Can Fully Homomorphic Encryption’s Gift of Privacy Unlock the True Power of Blockchain?

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Homomorphic encryption

The advent of blockchain technology has been met with both excitement and concern. The transparency inherent in blockchain design has given rise to concerns about data privacy and security, including potential threats such as theft, surveillance, and malicious bots. However, blockchain's versatility and decentralised nature have made it an ideal platform for a wide range of applications, including blind auctions, encrypted tokens, and private NFTs. In order for blockchain to realise its full potential, we need to fix the inherent privacy issue.

Efforts to address concerns around privacy have led to an ongoing debate around the role of transparency in blockchain technology. On one hand, the transparency of blockchain enables real-time payments and greater visibility in the banking sector, facilitating fraud prevention and analysis. In sustainability circles, blockchain has also been hailed for its ability to trace the provenance of goods and validate circular economy credentials, helping to combat greenwashing. However, the transparency of blockchain also poses significant risks to individual privacy, prompting calls for enhanced data protection measures.

Can Fully Homomorphic Encryption address blockchain’s privacy problem?

One might assume that because blockchains are built with transparency as a core tenet of their design, privacy is unattainable. And, while privacy is something blockchain both wants and needs, there is, as yet, no single solution that ensures privacy when using data from multiple sources. However, Fully Homomorphic Encryption (FHE) offers a promising solution.

FHE enables the processing of data without decryption, providing privacy and confidentiality to end-users while maintaining the core tenets of blockchain design. With FHE, private smart contracts can be built on public, permissionless blockchains, enabling specific users to view transaction data and contract state while keeping data privacy intact.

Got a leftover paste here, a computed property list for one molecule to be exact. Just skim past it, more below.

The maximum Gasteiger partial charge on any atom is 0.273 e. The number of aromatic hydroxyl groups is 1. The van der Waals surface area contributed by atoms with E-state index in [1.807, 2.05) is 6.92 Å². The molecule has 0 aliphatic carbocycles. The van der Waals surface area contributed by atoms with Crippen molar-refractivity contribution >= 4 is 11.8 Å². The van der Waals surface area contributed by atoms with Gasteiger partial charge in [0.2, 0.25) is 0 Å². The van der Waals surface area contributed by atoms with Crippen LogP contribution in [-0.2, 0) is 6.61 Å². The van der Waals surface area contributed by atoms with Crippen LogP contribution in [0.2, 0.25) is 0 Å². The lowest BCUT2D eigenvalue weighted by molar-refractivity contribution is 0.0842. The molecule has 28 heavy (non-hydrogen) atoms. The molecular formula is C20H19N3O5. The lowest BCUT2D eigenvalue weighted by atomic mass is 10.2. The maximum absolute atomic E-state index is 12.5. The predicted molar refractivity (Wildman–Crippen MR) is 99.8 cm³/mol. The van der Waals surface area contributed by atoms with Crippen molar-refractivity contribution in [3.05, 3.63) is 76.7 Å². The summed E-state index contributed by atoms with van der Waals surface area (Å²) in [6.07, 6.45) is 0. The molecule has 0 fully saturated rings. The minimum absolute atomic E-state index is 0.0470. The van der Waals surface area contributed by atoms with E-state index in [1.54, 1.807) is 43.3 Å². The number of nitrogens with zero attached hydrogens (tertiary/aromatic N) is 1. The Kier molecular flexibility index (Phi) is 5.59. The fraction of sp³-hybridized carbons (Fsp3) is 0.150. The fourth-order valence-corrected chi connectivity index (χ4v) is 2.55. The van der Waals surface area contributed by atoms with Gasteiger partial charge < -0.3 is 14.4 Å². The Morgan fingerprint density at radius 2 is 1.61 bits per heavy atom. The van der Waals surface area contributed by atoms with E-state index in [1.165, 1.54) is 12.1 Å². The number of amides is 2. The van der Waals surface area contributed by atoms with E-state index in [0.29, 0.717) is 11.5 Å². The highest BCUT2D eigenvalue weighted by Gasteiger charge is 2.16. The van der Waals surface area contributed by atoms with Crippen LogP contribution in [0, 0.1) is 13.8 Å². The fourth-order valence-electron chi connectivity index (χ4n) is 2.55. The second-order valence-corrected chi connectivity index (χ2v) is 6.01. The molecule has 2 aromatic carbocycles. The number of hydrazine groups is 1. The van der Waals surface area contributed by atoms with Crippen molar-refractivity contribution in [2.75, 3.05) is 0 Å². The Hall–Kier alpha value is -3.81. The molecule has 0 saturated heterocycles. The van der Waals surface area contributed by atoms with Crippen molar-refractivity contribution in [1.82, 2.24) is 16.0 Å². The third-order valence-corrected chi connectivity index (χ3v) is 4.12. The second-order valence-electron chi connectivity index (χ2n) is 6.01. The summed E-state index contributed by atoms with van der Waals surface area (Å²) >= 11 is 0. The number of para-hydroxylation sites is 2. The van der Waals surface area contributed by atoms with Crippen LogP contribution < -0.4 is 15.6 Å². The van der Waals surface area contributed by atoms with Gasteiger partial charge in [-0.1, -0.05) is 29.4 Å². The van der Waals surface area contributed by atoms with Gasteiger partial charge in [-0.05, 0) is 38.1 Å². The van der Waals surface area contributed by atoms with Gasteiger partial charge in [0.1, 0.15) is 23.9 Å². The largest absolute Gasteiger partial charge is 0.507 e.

To ensure the effectiveness of FHE in protecting individual privacy, questions about key management and misuse prevention must be addressed. One solution involves splitting the private key amongst different validators to restrict malicious users from decrypting other users' encrypted states. Such threshold secret-sharing systems enable multiple users to work on the same chain without compromising data privacy.

The open-source framework TFHE-rs, written in Rust for enhanced performance and security, serves as the backbone of this solution, allowing for accessibility, adaptability, and transparency in design. With the continuous improvement of TFHE-rs and ongoing research in this area, FHE can unlock multiple use cases in a variety of sectors, expanding the horizons of blockchain technology beyond its traditional applications.

One of the downsides of FHE (at the moment) in terms of commercial viability is that transaction speed is very slow. However, experts are confident that blockchain could well be one of the early adopters of FHE - one, because of the innovative nature of blockchain and its communities and two, because there is a more generalised acceptance of friction when trialling technology. 

In fact, it’s not too far-fetched to believe that FHE will be used as an effective solution to enhance privacy and security in blockchain applications, without imposing a significant burden on system resources or requiring specialised knowledge or expertise to implement. At, our tech is built to work seamlessly with code already being used, almost acting as an API to add a secure layer to transactions.

Potential to revolutionise industries
With many avenues yet to be explored, FHE represents a promising approach to reconciling the transparency and privacy concerns that have risen in the field of blockchain tech and has the potential to revolutionise numerous industries, including healthcare.

Another example might be GDPR. FHE could help with the GDPR ‘loophole’ that blockchain might pose, i.e. storing information in a blockchain may mean you can’t meet the requirement to be able to execute the right to be forgotten. While this is of course up to whoever writes the smart contract, the possibilities are truly endless. With the effective deployment of FHE, there’s no reason why the full potential of blockchain can’t be realised in a way that is both safe and secure, respecting individual privacy and enabling users to customise their experience with confidence.     

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